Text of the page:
Horse meat isn’t for everybody, as Europe’s recent uproar over mislabeled burgers made clear. But those who have the taste for it tend to be true believers. One is 54-year-old Tim Sappington of Roswell, N.M., who’s owned and eaten horses his whole life. He keeps a refrigerated locker full of meat from horses he slaughters himself, dipping into it several times a week to make equine burgers and steak. “Anything we’ve ever made with meat, we’ve made with horse,” Sappington says.
Sappington is the livestock buyer for Valley Meat, a company that used to keep busy slaughtering cattle for beef. Then came the droughts. Without enough feed, New Mexico ranchers’ herds withered, and by early 2012, Valley Meat’s business had dried up. The plant decided to reconfigure its kill line for horses. It’s ready to become the U.S.’s first functioning horse slaughterhouse in more than six years—if Washington signs off on the plans. The government’s “not been doing their part,” Sappington says. (Update: As of March 21, Sappington is being investigated for animal cruelty charges in connection with a video in which he taunts animal welfare advocates while killing a horse. Activists outraged over Valley Meat’s plans to open the horse slaughterhouse circulated the video this week.)
Killing old pet horses and racehorses for meat has always been legal. In 2006, however, after years of lobbying from animal-rights activists, Congress banned the U.S. Department of Agriculture from funding federal inspections of horse slaughterhouses. All livestock sold across state lines has to be processed in a plant with a USDA inspector on site; so the halt to funding effectively shut down the country’s horse meat industry.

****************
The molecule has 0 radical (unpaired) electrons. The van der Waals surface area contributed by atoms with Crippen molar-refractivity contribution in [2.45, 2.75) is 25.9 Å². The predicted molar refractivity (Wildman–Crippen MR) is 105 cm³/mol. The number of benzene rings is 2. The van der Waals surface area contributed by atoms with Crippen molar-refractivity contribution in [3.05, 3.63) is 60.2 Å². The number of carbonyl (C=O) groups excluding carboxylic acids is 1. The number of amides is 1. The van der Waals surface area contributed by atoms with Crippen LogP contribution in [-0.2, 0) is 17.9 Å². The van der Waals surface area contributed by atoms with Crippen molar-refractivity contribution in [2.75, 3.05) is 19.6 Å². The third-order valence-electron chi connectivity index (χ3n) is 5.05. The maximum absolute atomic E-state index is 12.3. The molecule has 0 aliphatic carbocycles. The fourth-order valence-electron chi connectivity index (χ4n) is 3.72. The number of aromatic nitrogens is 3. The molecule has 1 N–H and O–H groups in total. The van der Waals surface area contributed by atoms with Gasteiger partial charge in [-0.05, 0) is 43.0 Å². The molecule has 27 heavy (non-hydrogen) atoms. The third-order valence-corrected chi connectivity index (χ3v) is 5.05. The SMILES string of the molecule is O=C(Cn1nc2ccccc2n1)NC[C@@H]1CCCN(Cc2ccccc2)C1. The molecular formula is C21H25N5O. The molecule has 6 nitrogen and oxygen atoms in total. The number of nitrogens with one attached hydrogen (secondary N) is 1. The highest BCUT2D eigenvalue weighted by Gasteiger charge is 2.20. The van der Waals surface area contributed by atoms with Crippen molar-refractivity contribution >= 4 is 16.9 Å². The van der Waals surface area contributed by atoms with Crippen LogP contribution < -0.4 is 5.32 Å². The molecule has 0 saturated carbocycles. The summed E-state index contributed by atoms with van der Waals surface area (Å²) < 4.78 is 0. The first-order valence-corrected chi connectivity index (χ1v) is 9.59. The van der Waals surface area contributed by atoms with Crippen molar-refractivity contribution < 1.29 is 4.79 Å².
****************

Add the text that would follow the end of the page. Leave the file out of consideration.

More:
At the time the market was tiny. The three horse slaughterhouses operating nationwide in 2006 killed 104,899 animals, a pittance compared with the roughly 30 million beef cattle slaughtered each year. Demand from abroad is rising, though: Last year the U.S. exported 197,442 live horses to Mexico and Canada for food, more than double the number in 2007. Valley Meat wants to tap into that appetite. “We had people calling from Canada, Russia, and Belgium,” says Sappington. “I have people call every day to know if we are open.” The company was able to apply for USDA approval to operate a horse slaughterhouse because Congress quietly reversed its ban on inspections in 2011. Valley Meat says the plant could employ 100 people.
The USDA hasn’t acted on the company’s application, submitted in early 2012, or those of would-be processors in several other states. And there’s a renewed push in Congress to keep horse meat out of the U.S. diet because of concerns that drugs fed to the animals could harm humans. Democratic Senator Mary Landrieu of Louisiana and Republican Senator Lindsey Graham of South Carolina recently introduced a bill to ban the killing of horses for human consumption and outlaw the shipment of horses to Canada and Mexico. “We must stop the slaughter of these beloved animals and protect the public’s health,” Landrieu said in a statement announcing the legislation. Many farm groups believe old horses would suffer more if ranchers didn’t have a way to dispose of them. “I’ve heard of horses just dropped off in the desert to starve,” says Mike Spradling, president of the Oklahoma Farm Bureau, who owns 40 horses.
Valley Meat is suing the USDA to make inspectors available, saying the agency must do so under a 1906 law that regulates horse slaughter. The case is pending in a federal court in Washington. USDA Secretary Tom Vilsack says the agency will inspect horse processing plants that meet federal standards after its inspectors complete necessary training.
There’s hope in Roswell that Valley Meat will eventually be allowed to reopen and put locals to work. “The people who are commenting on this are city people, and they don’t know any better,” says truck driver Michael Crawford. “I don’t see a problem with it,” he adds, so long as nobody’s bothered by the smell.